By: Professor of Religion Rev. Derek Nelson
On Tuesday (March 8, 2022), the Wabash class on Religion in Africa did something even most Kenyans have never done: we ventured far, far into the rural areas to meet with and learn from the Masai, the famous tribe of cattle herders spread throughout parts of Kenya and northern Tanzania.
It was an unforgettable experience. Vast expanses of a million shades of green, speckled with cattle and herdsmen, opened for miles in every direction. The acacias grow just an inch or two per year, so the lovely shrubbery you see represents decades of fought-for height. The Masai are people like that too, wrestling a humble prosperity out of the land and prioritizing beauty. Their traditional costumes and particularly the jewelry were breathtaking.
We were greeted by the “Smart Hills” school in a village in Kajiado county. Many of the adults and most of the school children had never seen white-skinned people before. They taught us their greetings and social structure (old men must be addressed first, then the widows, then the chief, then everyone else). We learned of their incredible efforts at peace through the Damietta Peace Initiative (DPI). Damietta is the name of the town in Egypt where, 800 years ago, Francis of Assisi met the Muslim Ottoman Sultan to try to negotiate an end to a crusade. The DPI seeks to mediate local disputes before violence breaks out. If a grievance is made known, the Masai mediators negotiate a settlement before 7:00 the next day (because we’re so near the equator, that’s nearly always sunset).
The last custom we learned about was the tastiest. The chief killed a goat for us in the morning and cooked it all day to share with his visitors, as their traditions require. They think that visitors are a blessing, not to be taken for granted. A bone broth flavored with herbs and “ugali,” the staple of Kenya which is a kind of cornmeal mush, were also served. It was a joy to take this in with our hosts. I grew up on a cattle farm, and loved to talk with chief Moses’ brother about their cattle. They name each one, and say the name aloud when they eat it!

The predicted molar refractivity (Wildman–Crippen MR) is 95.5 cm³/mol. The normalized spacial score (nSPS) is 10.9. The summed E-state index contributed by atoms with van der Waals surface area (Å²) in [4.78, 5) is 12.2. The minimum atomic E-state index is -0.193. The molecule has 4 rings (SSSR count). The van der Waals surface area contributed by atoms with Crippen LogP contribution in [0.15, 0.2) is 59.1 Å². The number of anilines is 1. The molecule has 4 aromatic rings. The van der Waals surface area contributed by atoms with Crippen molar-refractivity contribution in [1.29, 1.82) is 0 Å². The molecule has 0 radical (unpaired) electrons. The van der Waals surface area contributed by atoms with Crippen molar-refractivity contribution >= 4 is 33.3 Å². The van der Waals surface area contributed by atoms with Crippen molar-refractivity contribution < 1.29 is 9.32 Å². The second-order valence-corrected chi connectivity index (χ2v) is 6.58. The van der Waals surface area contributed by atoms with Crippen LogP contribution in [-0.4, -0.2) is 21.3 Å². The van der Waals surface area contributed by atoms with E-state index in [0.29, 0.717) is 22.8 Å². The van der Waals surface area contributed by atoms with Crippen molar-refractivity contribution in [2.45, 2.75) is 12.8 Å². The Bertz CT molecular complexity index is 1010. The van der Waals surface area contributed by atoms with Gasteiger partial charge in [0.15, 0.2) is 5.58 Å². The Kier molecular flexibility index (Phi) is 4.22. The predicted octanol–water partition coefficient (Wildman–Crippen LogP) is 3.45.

Today (March 9) was as urban as yesterday was rural. We went to Kibera, one of the largest slums in the world, with probably half a million residents. The students visited Udungu Family of Hope. This is a community center run by a social worker who has lived in Kibera his whole life and tries to help young people survive and make something of themselves. He helped each Wabash student meet and spend hours with young people from Kibera. Kenny Coleman ’22 and Davionne Garrett ’22 were impressed by Silver G, a rapper, dancer and self-taught magician. They and James Despain ’22 are planning ways they can support Silver G’s career even after returning to Wabash. Camden Chadd ’22 met a high school-aged boy who is worried about violence in the upcoming election. There have been times when one tribe won’t accept the results of an election and stir up violence.
A boy named Jonathan told one of our students that he hoped to finish secondary school and university and become an engineer. It was hard for our guys to wrap their heads around being in so destitute a place, yet to have such aspiration and dreams. Will Hamilton ’22 was speaking with Vani. “How old are you?” “I’m 14. How old are you?” “I’m 22,” Will replied. “Whoa – you are an old man in Kibera!” Most of these children will probably not have long lives, to say nothing of healthy or productive ones. But as social worker Edwin said, pointing to the dilapidated shacks of Kibera, “Just because you have a rusty roof doesn’t mean you have a rusty mind.”
There is an equality of talent evenly distributed throughout the world, I firmly believe. And the needs of the present day are so challenging and dire that we need the brilliant minds and hard workers from all continents and countries. We wont make it, otherwise. But, it is painfully obvious to say, there is not an even distribution of opportunity. Places like Udungu Family of Hope, and Kennedy Odede’s SHOFCO (Shining Hope for Communities), which we’ll visit tomorrow, are helping lift up the talent in Kenya, keeping chances alive for at least a while longer.